WP Professor Naa-Solo Tettey Helps People Stay Healthy During Pandemic by Launching HeartSmarts, a Virtual Heart Healthy Challenge

Naa-Solo Tettey

Naa-Solo Tettey, associate professor of public health at William Paterson University, created the HeartSmarts Virtual Healthy Heart Challenge to research the sustainability of community health education programs during a pandemic. It has helped 120 participants in black and Latinx communities in the New York and New Jersey region focus on their health while adhering to COVID-19 restrictions.

Tettey is the creator and director of HeartSmarts at New York Presbyterian Hospital, a faith-based cardiovascular health education research program focused on eliminating health disparities in underserved communities. She saw the need for a creating a virtual program in March, when people were adjusting to the challenges of the coronavirus pandemic. 

“As more people became infected with COVID-19, the data showed a trend of the black community having higher rates of infection and death,” says Tettey. “One reason for this is the underlying health conditions such as heart disease, diabetes, and hypertension that disproportionately impact the black community.”

As a health educator, I felt that it was a crucial time to share the HeartSmarts program and help people focus on their health,” she says.

The first group of participants have completed the program. For seven weeks, team members attended virtual health education classes taught by HeartSmarts ambassadors and learned about heart disease, its risk factors and prevention. They engaged in various activities including a step challenge and healthy meal preparation.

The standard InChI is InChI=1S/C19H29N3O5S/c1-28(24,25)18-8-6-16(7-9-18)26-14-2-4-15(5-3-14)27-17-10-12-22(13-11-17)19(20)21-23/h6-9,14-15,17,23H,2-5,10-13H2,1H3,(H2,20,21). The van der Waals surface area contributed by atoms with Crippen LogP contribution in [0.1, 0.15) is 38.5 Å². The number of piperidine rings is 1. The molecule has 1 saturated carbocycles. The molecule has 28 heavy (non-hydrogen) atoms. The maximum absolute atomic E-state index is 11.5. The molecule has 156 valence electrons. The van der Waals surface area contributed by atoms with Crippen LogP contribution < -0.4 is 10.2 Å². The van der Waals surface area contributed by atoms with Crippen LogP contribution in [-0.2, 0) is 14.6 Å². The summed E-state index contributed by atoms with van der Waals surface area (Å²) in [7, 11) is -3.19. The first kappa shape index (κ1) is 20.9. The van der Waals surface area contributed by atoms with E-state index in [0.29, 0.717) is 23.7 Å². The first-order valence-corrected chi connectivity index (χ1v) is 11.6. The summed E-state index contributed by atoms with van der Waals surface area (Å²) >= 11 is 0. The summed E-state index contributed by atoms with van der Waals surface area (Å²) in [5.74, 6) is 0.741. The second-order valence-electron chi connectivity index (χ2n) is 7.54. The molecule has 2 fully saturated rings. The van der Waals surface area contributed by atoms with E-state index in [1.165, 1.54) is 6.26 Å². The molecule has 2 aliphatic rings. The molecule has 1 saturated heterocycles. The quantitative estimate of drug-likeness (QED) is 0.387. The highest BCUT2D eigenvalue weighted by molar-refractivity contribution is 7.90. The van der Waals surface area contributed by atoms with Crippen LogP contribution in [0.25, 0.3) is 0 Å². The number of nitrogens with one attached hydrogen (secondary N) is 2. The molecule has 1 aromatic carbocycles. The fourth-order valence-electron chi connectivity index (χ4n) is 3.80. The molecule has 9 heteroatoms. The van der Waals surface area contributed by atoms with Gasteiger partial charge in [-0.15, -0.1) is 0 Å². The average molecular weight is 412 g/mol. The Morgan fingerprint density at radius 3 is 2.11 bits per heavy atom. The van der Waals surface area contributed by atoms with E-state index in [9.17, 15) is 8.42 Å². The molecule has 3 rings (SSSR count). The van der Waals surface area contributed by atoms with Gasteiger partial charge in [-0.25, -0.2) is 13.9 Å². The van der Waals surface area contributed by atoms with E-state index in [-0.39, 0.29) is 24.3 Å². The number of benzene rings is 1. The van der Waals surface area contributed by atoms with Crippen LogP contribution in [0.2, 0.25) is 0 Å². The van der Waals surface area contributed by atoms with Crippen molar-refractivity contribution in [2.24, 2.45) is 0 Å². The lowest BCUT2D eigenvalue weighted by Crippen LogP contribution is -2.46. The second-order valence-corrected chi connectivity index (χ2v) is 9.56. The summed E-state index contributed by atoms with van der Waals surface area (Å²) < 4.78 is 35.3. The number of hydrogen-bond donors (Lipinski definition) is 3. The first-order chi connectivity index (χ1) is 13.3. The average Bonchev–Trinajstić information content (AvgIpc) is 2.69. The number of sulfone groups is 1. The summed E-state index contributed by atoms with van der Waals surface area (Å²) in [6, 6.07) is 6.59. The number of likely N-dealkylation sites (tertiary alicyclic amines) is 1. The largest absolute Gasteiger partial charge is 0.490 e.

“The results have been amazing,” says Tettey. Many participants lost weight, decreased their blood pressure, improved their diet, and increased their physical activity.

Some of the program’s successes include:

  • A heart attack survivor who improved her health and gained a new passion for exercise.
  • A man whose father died from heart disease and was motivated by this program to become more physically active and eat healthier. He is now vegan and ran his first 5k on the last day of the challenge. 
  • A group of young people in their 20s who participated in the challenge and influenced their parents, family members, and friends to also start walking and focusing on their health. 
  • A group of women who completed the program together and experienced significant health improvements, as well as established new friendships centered around health and wellness.
  • A young woman who lost several family members to COVID-19 and completed this program to improve her health and also honor their memory.

“Health education and health related activities do not have to stop during a pandemic,” says Tettey. “Through creativity and resourcefulness, health education programs can provide people with an outlet to engage in health coping strategies to emerge stronger and more resilient.

Tettey plans to continue the HeartSmarts Virtual Challenge research program in the fall. More information can be found at www.heartsmarts.com/heartsmarts-challenge and @heartsmarts on Instagram.